A day and a year ago, I woke up and went about my selfish day, not knowing that the next day, my grandfather who lived with me and my family, would be gone.
Before him, I never lost anyone that I was close to. I didn't know what it meant to grieve and I didn't understand people who counted the days that have gone by and dwelled on loved ones who passed.
I didn't empathize with social media posts captioned things like "Six months ago, you were here." or "2 years seems a lifetime without you."
But now, I do.
I consider myself fortunate, due to the circumstances that up until a year ago, I had never lost someone in my 21 years of life that I loved to the degree I did my grandfather.
And although we all like to pride ourselves on "living without regrets," I'd be lying if I said I didn't regret choosing a night out at a bar over a night in on the couch with my grandpa.
But that's life.
There's things you can't get back, no matter how many times you replay difference scenarios in your head thinking about the non-existent 'if I could go back's' or I wish I could re-do's'.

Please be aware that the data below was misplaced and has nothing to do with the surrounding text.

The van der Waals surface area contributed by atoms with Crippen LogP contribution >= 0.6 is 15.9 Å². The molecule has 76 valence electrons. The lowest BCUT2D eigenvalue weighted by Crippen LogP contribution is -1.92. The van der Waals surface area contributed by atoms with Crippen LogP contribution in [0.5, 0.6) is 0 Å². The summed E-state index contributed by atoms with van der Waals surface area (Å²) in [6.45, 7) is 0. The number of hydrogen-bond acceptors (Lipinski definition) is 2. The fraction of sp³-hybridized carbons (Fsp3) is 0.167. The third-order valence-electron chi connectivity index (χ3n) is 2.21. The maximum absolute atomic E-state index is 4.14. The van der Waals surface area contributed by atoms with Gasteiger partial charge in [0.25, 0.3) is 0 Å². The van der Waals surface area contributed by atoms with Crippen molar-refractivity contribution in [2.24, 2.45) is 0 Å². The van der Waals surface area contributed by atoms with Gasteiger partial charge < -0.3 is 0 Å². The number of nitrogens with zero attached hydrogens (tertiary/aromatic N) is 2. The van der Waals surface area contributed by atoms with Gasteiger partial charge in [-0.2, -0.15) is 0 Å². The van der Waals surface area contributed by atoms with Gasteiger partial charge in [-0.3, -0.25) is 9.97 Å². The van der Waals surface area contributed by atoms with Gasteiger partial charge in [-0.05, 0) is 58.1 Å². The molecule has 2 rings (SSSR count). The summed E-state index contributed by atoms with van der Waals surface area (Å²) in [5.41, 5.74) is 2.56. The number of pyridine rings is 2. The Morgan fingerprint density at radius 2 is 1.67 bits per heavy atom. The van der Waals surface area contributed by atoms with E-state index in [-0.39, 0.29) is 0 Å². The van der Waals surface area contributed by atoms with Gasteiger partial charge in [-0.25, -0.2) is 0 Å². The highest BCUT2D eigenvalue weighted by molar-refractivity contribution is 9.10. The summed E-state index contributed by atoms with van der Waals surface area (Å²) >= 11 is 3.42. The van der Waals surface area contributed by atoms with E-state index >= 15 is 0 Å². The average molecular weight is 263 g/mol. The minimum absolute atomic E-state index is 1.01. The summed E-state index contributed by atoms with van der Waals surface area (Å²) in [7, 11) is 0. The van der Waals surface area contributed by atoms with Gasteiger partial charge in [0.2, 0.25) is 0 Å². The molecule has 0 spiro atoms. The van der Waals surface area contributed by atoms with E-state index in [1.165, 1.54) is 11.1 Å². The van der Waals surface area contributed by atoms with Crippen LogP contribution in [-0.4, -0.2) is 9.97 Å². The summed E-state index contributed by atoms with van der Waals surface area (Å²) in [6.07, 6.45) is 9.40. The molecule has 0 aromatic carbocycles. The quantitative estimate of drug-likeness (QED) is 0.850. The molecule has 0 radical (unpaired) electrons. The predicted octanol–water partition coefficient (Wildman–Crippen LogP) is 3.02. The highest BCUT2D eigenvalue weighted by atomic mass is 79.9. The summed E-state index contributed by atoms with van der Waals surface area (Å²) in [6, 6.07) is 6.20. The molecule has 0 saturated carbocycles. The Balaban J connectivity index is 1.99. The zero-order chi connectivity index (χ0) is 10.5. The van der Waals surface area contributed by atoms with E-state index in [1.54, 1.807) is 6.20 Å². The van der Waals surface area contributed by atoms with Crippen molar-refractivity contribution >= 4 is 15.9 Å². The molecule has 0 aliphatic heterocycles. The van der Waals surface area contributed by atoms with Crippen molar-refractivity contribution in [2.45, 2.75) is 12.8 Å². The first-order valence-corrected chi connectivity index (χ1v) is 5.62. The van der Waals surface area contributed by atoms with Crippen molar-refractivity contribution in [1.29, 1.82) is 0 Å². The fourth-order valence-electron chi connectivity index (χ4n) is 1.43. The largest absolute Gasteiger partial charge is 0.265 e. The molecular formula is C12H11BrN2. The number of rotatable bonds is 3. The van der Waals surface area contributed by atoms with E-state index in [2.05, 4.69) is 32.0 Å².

But if you're like me in either past tense (have yet to lose a loved one) or present tense (lost of a loved one and dwelling on it), take my advice and live your life as if they're here today, but today is their last day. You don't want your last memory to be you running out the door to a Honda Civic picking you up for a dive bar, replacing memories of sentimental value. Last summer, I have no recollection of night-life with my friends, but the one night I stayed in to watch Wheel of Fortune with Grandpa, with the volume way too loud for me but just loud enough for him to understand the commentary.
I should've put more thought behind my answers when he asked me questions about school. Laptops and majors like mine didn't exist when he was my age. He only ever knew WW2 and raising a family.
I should've asked more questions. Because when I see veterans at work while waitressing, I thank them for their service and acknowledge my grandpa was in the service as well.
"Where did he serve?"
I don't remember. Oh wait. I think it started with a B... Burma?
And when customers take off their "veteran" hats and say they were so lucky to have not been drafted to that area, I wish I had more to say. But I don't, because I didn't ask enough questions, because I thought he'd be here forever.
I remind myself everyday to drive my car like he's in the front seat and live my life like he's watching over my shoulder, because I damn well know he is.
Live your life this way, too. And I promise, your day will be better than the one before.